TSG IntelBrief: Burma’s Political Transformation: Substance or Show?
Bottom Line Up Front
- The conduct of planned April 1st by-elections in Burma will be an important indicator for whether changes underway there are likely to be sufficient to end Western ? particularly U.S. ? sanctions on the country.
- On the surface, the Burmese political process may appear to be moving toward democracy, but the army and hardliners in the government remain the final arbiters. Reform won’t happen without its unmitigated support. Regardless of what transpires next month, it is still too early to make a confident prediction about the future of much needed political, social, and economic reforms in the country.
The upcoming April 1st elections in Burma (Myanmar) will be a critical indicator of whether changes underway in the country are likely to be sufficient to end Western economic sanctions. Regardless of how that election unfolds, however, the many factors at play below the surface render the geopolitical landscape far more complex.
Burma is a land filled with an abundance of natural resources. In spite of this endowment, the country’s economic fortunes have languished under a military dictatorship that ruled the country for fifty years. The future began to brighten when a civilian government finally replaced the junta in the 2010 popular elections and dramatic reforms were quickly instituted. These included the release of many political prisoners, opening of political debate, increased worker rights, and expanded media freedom. Still, lingering doubts remain about the viability of these reforms, with many fearing they could be all too easily reversed. That fear is shared by opposition leader and Nobel Laureate Aung San Suu Kyi, a woman who spent years under house arrest. She has publicly stated that the reforms should be greeted with caution.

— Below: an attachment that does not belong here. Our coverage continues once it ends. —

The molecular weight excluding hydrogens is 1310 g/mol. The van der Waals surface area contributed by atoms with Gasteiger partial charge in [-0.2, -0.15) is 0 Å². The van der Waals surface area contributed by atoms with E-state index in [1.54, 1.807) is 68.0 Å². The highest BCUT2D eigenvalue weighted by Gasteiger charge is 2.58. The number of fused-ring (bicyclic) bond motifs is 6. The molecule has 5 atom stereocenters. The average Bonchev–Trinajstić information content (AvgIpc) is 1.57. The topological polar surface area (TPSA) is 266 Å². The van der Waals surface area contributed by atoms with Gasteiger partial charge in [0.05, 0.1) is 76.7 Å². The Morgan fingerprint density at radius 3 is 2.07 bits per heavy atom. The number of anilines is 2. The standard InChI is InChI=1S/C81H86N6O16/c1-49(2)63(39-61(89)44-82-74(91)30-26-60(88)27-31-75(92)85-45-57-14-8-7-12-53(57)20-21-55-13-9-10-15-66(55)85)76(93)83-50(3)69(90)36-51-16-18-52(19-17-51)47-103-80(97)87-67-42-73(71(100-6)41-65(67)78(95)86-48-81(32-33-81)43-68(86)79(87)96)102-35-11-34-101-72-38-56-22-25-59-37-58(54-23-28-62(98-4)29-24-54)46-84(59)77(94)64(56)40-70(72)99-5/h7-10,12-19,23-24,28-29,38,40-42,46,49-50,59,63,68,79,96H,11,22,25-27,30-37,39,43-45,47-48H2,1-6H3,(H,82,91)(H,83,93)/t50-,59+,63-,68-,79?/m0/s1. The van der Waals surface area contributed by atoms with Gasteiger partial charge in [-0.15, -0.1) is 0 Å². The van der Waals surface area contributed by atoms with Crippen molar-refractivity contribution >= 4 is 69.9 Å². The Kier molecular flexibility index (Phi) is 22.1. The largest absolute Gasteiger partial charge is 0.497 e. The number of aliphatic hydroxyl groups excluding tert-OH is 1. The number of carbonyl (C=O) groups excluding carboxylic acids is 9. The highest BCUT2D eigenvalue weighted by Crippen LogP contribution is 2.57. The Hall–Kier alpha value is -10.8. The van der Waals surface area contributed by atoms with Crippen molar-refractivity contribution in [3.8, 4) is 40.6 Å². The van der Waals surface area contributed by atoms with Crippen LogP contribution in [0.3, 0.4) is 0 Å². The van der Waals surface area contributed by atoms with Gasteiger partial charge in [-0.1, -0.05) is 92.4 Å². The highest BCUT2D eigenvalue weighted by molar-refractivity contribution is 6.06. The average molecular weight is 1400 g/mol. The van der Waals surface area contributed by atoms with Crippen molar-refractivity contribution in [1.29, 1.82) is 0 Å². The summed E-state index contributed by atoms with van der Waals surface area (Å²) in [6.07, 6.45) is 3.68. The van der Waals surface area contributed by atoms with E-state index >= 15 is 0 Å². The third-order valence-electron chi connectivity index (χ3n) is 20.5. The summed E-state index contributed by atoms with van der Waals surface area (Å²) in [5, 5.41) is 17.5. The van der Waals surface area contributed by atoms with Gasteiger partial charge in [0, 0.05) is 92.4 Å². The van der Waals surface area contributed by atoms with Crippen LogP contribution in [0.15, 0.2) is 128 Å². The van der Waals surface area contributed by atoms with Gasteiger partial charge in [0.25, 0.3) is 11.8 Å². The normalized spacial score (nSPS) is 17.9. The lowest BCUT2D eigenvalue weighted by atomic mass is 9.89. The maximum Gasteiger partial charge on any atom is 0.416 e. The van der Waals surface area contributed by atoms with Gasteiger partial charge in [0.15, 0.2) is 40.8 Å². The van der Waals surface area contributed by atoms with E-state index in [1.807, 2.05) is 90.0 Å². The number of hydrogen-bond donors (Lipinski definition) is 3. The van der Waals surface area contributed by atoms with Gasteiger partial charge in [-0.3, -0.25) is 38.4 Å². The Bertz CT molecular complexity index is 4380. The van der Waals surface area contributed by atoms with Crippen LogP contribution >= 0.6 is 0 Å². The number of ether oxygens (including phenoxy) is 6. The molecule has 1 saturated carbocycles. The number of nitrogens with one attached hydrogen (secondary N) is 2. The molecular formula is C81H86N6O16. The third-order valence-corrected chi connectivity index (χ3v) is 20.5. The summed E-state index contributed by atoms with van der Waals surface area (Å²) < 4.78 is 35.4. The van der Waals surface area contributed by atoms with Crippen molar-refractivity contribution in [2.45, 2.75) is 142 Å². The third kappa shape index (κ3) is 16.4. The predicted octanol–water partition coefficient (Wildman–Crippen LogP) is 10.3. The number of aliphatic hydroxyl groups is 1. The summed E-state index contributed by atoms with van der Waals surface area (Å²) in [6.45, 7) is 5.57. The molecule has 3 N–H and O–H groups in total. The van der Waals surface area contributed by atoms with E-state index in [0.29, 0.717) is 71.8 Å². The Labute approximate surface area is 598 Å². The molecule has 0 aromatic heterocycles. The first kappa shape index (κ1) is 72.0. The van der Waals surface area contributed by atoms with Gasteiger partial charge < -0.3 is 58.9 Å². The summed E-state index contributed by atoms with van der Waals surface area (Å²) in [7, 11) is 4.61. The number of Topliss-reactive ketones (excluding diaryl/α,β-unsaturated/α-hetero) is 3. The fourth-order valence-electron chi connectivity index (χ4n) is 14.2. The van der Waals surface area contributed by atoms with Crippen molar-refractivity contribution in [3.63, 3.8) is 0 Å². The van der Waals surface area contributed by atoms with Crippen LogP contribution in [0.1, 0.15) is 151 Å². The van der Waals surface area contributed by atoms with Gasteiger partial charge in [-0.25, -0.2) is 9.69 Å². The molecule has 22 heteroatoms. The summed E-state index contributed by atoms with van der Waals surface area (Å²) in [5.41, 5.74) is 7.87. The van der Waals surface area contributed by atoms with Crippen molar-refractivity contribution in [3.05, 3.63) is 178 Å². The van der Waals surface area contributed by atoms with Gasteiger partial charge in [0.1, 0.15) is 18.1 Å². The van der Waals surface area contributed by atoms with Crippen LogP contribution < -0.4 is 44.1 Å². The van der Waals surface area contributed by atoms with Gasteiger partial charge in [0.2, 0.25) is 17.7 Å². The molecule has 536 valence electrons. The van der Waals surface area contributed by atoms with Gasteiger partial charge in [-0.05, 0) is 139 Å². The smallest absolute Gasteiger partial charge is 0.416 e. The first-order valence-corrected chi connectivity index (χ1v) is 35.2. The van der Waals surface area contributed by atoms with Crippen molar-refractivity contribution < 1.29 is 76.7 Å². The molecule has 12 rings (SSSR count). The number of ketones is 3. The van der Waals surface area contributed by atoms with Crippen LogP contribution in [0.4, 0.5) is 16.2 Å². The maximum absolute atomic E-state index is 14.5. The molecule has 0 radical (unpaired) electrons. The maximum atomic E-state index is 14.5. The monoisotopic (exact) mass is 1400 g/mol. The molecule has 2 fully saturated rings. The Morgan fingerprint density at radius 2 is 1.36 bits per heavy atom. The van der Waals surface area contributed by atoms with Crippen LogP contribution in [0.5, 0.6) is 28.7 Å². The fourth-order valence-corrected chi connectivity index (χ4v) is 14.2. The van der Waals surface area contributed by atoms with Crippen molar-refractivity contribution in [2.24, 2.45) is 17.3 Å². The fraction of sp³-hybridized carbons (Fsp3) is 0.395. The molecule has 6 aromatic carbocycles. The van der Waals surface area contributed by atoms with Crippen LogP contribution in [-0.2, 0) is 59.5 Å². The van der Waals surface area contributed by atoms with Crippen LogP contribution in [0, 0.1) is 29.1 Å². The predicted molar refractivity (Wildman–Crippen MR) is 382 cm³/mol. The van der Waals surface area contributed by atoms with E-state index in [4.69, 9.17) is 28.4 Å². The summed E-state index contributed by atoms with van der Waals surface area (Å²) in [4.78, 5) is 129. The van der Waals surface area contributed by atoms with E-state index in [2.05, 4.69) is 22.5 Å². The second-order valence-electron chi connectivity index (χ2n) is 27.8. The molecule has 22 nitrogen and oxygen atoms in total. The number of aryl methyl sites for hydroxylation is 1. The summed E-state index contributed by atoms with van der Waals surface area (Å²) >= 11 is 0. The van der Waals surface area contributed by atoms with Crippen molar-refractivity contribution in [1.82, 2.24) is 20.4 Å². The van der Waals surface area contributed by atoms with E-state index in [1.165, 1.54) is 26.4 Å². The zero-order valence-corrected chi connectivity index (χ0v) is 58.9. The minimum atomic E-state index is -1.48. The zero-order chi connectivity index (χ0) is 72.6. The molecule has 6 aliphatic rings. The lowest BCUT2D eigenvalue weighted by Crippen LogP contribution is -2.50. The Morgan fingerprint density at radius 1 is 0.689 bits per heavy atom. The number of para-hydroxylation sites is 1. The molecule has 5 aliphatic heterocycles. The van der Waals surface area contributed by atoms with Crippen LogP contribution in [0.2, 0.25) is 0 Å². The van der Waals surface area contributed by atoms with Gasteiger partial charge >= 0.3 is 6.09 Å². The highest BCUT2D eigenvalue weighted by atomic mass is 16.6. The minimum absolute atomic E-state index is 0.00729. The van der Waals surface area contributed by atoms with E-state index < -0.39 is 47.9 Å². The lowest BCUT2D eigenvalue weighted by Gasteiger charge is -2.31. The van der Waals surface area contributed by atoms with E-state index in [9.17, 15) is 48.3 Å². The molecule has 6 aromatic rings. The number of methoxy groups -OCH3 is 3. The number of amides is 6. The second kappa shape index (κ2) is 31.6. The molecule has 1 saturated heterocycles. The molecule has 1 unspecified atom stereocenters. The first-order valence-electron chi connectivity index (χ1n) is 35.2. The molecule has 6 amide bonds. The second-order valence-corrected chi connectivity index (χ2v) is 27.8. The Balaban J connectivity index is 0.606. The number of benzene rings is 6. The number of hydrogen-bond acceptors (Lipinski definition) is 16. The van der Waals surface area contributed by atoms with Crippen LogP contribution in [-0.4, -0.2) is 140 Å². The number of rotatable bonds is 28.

Suu Kyi and others from her National League for Democracy (NLD) will contest 47 of the 48 open Parliament seats in April. The degree to which the elections are held in an atmosphere of freedom and fairness will be a bellwether for the future of the country and will in large measure determine whether sanctions can be relaxed. In particular, U.S. sanctions are unlikely to be lifted until it is clear that Burma has truly changed course from its previous oppressive policies.
At the same time, the fact that elections are being held cannot be construed as evidence that a liberal democracy has taken root in Burma. Twenty-five percent of seats in Parliament are reserved for the military. In addition, the Union Solidarity and Development Party (USDP), the regime’s proxy, currently holds more than three-quarters of the elective seats. Suu Kyi and other NLD candidates are only running for a small fraction of the total parliamentary seats, and her party cannot hope to threaten the USDP majority or the military’s effective parliamentary veto power.